Mortgage Mediation, a solution for mortgage holders in Florida (could it work in Ireland?)

Currently about 25% of the mortgages in Florida are delinquent, there is a huge amount of foreclosed property on the market, short sellers can’t offload fast enough, property prices are falling, and it is also a judicial foreclosure market meaning people have similar issues to the problems we have here when a home in negative equity is repossessed, they owe the difference.

A possible solution being tried there is that of mortgage mediation. This is vastly different than the scheme in place in Ireland, and perhaps active mediation with a set point of contact and a set representative would be a good idea, chances are we’ll never know because it is not likely to be rolled out in Ireland.

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Dichotomy in property – apartments versus houses

The recent liquidation sales have possibly started a new trend in the property market in Ireland, one whereby there is an increasing divide between the valuations in different types of property, we have long been saying that the only market worth considering is non-apartment second hand homes in cities, the liquidation sales have reinforced this belief.

While we may be part of Europe, when it comes to living spaces we believe that Irish people favour houses to apartments, we have not crossed that particular Rubicon just yet and unlike our European counterparts, there is still a wish to own the land under the dwelling, over time this may change, but with the exception of the bubble-times the overwhelming mortgage for a first time buyer was used to purchase a house and not an apartment.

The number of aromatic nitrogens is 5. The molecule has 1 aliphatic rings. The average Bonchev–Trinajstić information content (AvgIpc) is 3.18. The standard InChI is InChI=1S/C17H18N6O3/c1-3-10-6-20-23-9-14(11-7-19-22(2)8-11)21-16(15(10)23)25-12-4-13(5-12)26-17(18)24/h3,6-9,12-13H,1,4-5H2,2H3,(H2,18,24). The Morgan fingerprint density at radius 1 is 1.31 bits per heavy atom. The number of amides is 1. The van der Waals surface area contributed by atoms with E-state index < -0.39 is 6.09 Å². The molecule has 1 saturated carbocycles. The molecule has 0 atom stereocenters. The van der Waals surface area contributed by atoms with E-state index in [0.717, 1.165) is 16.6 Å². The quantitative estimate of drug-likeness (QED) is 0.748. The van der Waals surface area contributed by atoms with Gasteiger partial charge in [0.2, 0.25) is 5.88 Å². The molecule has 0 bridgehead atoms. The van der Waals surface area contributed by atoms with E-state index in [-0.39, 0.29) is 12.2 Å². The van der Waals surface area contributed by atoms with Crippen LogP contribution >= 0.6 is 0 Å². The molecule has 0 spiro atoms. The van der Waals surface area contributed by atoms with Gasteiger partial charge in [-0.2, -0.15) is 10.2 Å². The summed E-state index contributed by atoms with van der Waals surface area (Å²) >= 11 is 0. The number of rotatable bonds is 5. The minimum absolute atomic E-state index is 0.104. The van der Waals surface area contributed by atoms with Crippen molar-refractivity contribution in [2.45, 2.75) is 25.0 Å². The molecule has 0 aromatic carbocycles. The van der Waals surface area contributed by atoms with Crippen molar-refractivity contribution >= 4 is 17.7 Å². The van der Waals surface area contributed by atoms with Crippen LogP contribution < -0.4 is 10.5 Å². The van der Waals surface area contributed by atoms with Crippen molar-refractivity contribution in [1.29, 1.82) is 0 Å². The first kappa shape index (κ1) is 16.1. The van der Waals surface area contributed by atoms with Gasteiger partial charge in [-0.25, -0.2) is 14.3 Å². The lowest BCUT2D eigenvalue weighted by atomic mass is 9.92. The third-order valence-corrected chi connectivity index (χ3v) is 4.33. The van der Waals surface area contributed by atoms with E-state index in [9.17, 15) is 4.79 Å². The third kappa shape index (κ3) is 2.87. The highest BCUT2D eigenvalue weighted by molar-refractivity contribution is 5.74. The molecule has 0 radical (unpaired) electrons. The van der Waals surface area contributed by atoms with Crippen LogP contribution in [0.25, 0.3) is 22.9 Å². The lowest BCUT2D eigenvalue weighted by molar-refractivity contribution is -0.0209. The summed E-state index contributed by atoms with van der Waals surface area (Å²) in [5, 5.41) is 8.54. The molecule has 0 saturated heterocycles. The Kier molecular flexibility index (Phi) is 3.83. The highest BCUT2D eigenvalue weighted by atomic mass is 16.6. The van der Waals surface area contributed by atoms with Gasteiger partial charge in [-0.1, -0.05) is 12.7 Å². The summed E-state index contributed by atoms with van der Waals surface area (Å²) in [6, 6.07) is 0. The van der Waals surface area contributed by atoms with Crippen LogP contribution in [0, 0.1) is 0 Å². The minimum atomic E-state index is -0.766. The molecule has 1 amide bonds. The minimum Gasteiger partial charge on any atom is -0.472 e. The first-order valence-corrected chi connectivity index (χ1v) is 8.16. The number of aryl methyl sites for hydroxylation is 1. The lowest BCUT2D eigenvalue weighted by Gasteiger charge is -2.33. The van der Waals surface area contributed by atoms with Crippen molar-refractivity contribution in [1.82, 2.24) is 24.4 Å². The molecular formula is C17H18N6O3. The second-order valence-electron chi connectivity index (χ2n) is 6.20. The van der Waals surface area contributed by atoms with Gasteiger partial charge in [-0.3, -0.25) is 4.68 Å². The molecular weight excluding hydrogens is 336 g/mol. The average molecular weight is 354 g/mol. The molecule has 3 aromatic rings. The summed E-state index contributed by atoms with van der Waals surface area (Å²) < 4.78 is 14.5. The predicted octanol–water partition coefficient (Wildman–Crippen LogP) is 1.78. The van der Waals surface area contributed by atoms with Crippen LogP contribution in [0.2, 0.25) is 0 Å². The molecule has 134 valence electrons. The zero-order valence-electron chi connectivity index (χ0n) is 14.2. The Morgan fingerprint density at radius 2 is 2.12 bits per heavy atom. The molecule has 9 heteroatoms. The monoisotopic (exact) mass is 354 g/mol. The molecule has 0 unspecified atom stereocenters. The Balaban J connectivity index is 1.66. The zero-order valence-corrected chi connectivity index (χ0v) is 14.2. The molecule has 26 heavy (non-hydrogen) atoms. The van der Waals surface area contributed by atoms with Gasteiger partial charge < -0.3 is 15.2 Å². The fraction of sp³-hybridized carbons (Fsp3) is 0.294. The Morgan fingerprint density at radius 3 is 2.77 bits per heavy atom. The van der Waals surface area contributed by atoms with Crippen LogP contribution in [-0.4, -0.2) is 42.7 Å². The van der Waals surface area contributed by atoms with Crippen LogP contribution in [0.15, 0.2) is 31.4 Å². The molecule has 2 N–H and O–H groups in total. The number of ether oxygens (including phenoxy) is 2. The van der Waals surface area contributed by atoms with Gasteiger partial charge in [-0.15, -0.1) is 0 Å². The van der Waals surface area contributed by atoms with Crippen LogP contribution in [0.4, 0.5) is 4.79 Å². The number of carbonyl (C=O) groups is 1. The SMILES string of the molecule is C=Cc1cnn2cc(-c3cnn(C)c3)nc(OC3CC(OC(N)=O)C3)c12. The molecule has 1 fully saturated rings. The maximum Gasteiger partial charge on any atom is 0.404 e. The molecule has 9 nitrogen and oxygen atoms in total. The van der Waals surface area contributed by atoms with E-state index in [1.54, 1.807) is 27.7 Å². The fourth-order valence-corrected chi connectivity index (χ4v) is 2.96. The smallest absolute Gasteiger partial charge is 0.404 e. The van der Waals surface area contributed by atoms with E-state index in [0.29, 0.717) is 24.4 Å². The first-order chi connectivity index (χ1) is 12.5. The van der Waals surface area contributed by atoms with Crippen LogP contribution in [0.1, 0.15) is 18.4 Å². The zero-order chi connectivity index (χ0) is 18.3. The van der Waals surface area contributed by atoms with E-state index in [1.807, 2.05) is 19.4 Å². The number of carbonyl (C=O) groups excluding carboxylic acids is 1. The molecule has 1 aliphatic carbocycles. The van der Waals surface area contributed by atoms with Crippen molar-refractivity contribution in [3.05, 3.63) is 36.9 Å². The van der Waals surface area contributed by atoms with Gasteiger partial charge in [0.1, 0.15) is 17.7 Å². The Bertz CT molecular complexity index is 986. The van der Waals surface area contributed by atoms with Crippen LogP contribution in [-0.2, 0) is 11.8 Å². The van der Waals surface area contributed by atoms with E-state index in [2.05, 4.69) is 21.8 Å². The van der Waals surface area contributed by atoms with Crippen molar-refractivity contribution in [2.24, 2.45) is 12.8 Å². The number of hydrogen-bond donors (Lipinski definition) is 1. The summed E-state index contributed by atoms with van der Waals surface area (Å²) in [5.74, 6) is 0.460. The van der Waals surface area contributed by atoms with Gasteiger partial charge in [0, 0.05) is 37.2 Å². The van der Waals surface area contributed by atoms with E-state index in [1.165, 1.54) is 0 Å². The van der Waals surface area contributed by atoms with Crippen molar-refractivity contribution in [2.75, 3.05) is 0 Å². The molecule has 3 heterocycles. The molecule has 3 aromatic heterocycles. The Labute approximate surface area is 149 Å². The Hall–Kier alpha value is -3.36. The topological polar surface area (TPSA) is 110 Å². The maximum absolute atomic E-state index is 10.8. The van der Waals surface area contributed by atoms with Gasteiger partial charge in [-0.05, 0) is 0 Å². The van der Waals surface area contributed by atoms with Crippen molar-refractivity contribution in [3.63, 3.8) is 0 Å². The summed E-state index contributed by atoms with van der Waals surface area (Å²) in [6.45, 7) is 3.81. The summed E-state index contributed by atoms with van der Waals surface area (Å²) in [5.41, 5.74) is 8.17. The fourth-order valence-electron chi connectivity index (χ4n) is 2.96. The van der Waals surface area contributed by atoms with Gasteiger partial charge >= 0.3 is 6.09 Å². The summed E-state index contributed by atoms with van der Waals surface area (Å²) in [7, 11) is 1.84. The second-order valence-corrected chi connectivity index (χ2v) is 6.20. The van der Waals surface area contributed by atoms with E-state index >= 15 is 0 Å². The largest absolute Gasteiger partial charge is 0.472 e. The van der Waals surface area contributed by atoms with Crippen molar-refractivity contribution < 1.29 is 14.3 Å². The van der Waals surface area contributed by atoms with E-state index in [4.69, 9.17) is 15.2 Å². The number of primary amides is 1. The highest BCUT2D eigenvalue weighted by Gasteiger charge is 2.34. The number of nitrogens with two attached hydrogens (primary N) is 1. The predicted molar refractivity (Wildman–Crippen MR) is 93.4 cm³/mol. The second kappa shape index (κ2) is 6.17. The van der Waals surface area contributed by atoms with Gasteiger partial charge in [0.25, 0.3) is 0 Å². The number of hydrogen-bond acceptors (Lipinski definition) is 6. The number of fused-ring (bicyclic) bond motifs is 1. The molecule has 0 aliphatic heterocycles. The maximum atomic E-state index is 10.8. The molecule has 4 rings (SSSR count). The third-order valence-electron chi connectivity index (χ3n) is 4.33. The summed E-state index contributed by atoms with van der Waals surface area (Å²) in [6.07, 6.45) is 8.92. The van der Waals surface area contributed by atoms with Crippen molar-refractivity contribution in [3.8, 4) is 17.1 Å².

The situation regarding the property market in Dublin (for instance) will likely be one where apartments are seen as a totally separate market, in the past many newly built apartments were not priced on a totally dissimilar basis to houses of comparable square footage in the …

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Irish Mortgage Brokers in the press, May 2010

We had a busy month in the financial commentary world. A list of our press mentions is below

23rd May 2010: Sunday Tribune: Safe for a while against rate hikes

23rd May 2010: Sunday Times: A bad time to invest? Q & A with Jill Kerby

23rd May 2010: Sunday Tribune: Mortgage rate increases

16th May 2010: Sunday Times: Keep hold of your home

16th May 2010: Sunday Tribune: Mortgage group mull over Negative Equity Loans

16th May 2010: Sunday Tribune: Recession Rates

14th May 2010: Newstalk 106: Ivan Yates talks to Karl Deeter about Property Prices

15th May 2010: Independent: Property prices must fall to attract investors

13th …

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Are banks lending?

A highly debated element of the recapitalisations to date and the NAMA debate have to do with credit flow, that if banks are given money that they will start to lend it out, the problem being that we currently have a rapid credit contraction.

The new Financial Regulator Matthew Elderfield made his first public appearance since arriving nearly three months ago, and he said “A robust recapitalisation exercise will ensure that Ireland’s banks start this process in a stronger position and with a better funding outlook”. He is alluding to the thing that many people are forgetting, that when a bank has as high loan to deposit ratio they naturally hoard credit during times of widespread credit deterioration in order to ensure they have sufficient capital to face the impairments.